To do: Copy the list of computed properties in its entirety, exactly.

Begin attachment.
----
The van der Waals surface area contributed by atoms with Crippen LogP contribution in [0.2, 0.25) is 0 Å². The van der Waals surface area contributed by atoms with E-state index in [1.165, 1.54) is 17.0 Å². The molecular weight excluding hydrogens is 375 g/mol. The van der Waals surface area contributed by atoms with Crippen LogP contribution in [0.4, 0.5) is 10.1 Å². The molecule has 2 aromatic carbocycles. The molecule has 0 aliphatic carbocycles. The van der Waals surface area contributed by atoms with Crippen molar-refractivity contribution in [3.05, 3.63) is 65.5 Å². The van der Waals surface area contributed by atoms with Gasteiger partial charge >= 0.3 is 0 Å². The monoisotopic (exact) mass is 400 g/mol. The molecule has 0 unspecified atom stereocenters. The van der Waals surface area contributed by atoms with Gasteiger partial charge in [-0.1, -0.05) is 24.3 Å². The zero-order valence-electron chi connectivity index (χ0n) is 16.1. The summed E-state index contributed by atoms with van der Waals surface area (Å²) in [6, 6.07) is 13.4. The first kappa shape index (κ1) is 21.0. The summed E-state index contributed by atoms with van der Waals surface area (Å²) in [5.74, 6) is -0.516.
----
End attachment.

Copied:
The van der Waals surface area contributed by atoms with Crippen LogP contribution in [0.2, 0.25) is 0 Å². The van der Waals surface area contributed by atoms with E-state index in [1.165, 1.54) is 17.0 Å². The molecular weight excluding hydrogens is 375 g/mol. The van der Waals surface area contributed by atoms with Crippen LogP contribution in [0.4, 0.5) is 10.1 Å². The molecule has 2 aromatic carbocycles. The molecule has 0 aliphatic carbocycles. The van der Waals surface area contributed by atoms with Crippen molar-refractivity contribution in [3.05, 3.63) is 65.5 Å². The van der Waals surface area contributed by atoms with Gasteiger partial charge >= 0.3 is 0 Å². The monoisotopic (exact) mass is 400 g/mol. The molecule has 0 unspecified atom stereocenters. The van der Waals surface area contributed by atoms with Gasteiger partial charge in [-0.1, -0.05) is 24.3 Å². The zero-order valence-electron chi connectivity index (χ0n) is 16.1. The summed E-state index contributed by atoms with van der Waals surface area (Å²) in [6, 6.07) is 13.4. The first kappa shape index (κ1) is 21.0. The summed E-state index contributed by atoms with van der Waals surface area (Å²) in [5.74, 6) is -0.516.